The DOOM series is widely credited as bringing FPS gaming to the mainstream. Early titles in the franchise ran on light hardware and still entertain today. They have an air of simplicity that does away with today’s obsession with narrative, writing and acting and replaces it with fun entertainment. Even today, people keep on coming back to it because it’s just a joy to play.
Developers and publishers have realised this and have ported the series to more platforms like the GBA and most recently, the Xbox Live Arcade. The DOOM port surprised everybody. It played just like the original and had all the fancy high-tech grubbins that get fanboys all riled up. It came back to the central DOOM ethos: it was fun and challenging to play. Nerve Software (the developers in charge of the port) got it. People wanted DOOM without anything superfluous, just the same great gameplay. DOOM II delivers on this premise too.
For those of you not fortunate to have played the original’s port, the urge to try to look up and down when you play DOOM II may overtake your gaming sensibilities at first. Also, you may feel it frighteningly basic, but once you settle in you quickly realise this is the game in its simplest form. The only thing to change from the originals is the audio track, which is surprisingly fun and adds some nice retro beats to the old-school fun. It doesn’t sound overly different to the original but there is definitely a hint of something new there. However, what’s most surprising every time you pick up this game is that realisation you get when you realise it has 30+ levels, and that’s only in one episode.
This release contains two episodes, with the second being brand new. However, it doesn’t seem quite just as fun to play as the pre-existing one. The level design doesn’t get overly complicated and the map is still wonderful to use. The level design is typical DOOM: difficult enough to demand having a quick browse on some occasions, but not so difficult that you have to traverse the entire game in map view. Games these days don’t even allow you to move while looking through a map so it bizarrely feels fresh to be able to do it again, even if it was in the DOOM port too. Die-hard DOOM fans will see that the health kit logos have changed to a red and white pill as opposed to the traditional red cross. It doesn’t make a difference to gameplay but it has surprisingly been making some fanboys mad.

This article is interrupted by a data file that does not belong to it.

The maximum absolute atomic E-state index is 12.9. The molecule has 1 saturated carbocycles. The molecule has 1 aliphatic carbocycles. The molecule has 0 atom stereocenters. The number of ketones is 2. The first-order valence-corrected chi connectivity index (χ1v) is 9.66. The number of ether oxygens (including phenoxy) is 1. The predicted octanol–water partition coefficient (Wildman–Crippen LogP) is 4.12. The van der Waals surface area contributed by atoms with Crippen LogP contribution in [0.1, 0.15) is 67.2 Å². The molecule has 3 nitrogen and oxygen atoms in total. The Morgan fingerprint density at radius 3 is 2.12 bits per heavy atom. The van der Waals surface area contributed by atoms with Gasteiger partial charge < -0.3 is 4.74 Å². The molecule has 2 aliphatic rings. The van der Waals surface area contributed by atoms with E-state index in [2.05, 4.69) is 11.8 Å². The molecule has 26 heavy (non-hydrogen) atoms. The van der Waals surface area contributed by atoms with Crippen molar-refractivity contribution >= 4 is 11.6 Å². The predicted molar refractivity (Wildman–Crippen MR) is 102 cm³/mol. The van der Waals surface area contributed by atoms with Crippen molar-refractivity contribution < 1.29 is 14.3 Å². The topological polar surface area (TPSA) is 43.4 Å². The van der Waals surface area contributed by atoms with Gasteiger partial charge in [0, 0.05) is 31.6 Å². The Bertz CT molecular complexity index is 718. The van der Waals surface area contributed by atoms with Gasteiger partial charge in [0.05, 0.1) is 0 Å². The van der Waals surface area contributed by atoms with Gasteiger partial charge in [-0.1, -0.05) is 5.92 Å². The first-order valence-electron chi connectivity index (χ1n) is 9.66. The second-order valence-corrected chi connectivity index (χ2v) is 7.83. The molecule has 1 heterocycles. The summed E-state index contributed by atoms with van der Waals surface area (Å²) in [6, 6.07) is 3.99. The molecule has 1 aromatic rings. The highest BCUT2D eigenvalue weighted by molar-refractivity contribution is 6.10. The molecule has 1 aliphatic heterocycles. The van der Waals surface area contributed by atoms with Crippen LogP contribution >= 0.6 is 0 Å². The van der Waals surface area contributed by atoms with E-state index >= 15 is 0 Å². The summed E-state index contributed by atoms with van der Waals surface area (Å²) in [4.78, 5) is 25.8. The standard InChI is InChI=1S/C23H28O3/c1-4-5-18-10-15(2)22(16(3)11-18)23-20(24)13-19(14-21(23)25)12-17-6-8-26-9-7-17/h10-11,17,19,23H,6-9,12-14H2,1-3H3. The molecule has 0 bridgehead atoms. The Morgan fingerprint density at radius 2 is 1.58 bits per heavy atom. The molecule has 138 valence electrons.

There’s also a four-player split-screen multiplayer mode (offering Deathmatch and Cooperative), which is every bit as chaotic as you would think and runs well. There can be some slowdown with the game at times though, but this is mainly limited to the end of levels. They’re a minor hiccup, but you’ll definitely see them every single time you play. You would think that a game of this age would work without any problems on this hardware, especially as everything else like saving and loading is nearly instant.
On the online side of things, there are leaderboards that allow you to compare yourself to your friends as well as the rest of the world in both the single player and multiplayer modes. These work well, but it would be nice if they could’ve conveyed your score in-game somehow instead of having to jump out and going to the leaderboards to see how you’re doing. The pause menu was designed for this sort of thing, so it’s surprising not to see it included. Regardless, it works and adds a little extra dimension to the game.
The online multiplayer component offers up two modes: Deathmatch and Cooperative, the same as the split-screen multiplayer. Deathmatch can be played in either ranked or “player match” flavours, and takes place through a variety of the game’s levels. It supports up to a maximum of four players, with games being based on frag limits and/or time limits. Unfortunately, matchmaking can be a little sloppy, in that it will search for a game but then just plant you in your own lobby where you have to wait for people to wander in. Waiting for other players to join your lobby can be a pain. Despite this, it does give you enough time to invite your friends and it provides connection indicators of your fellow players, giving you a hint to how laggy the game’s going to be.
However, it has to be said that playing online is currently a laggy mess. It takes everyone to have a full connection (conveyed by the indicators) to have an acceptable match, or otherwise expect movement to be delayed, kills to not register and some awful collision detection. This is such a shame, as the rest of the package is wonderful. We’re not sure if this is caused by connecting to players overseas, but it’s just not playable as it stands. Hopefully an update can be applied to fix it, as many gamers will be downloading this to try out the multiplayer and they will be left disappointed.
Verdict: DOOM II itself is every bit as fun as it used to be in single player. The multiplayer component lives up to the billing in offline split-screen, but the online component leaves a lot to be desired. Look out for fun features like the game automatically recording gameplay and playing it back to you in the background of the main menus. If you haven’t played it, now is the time.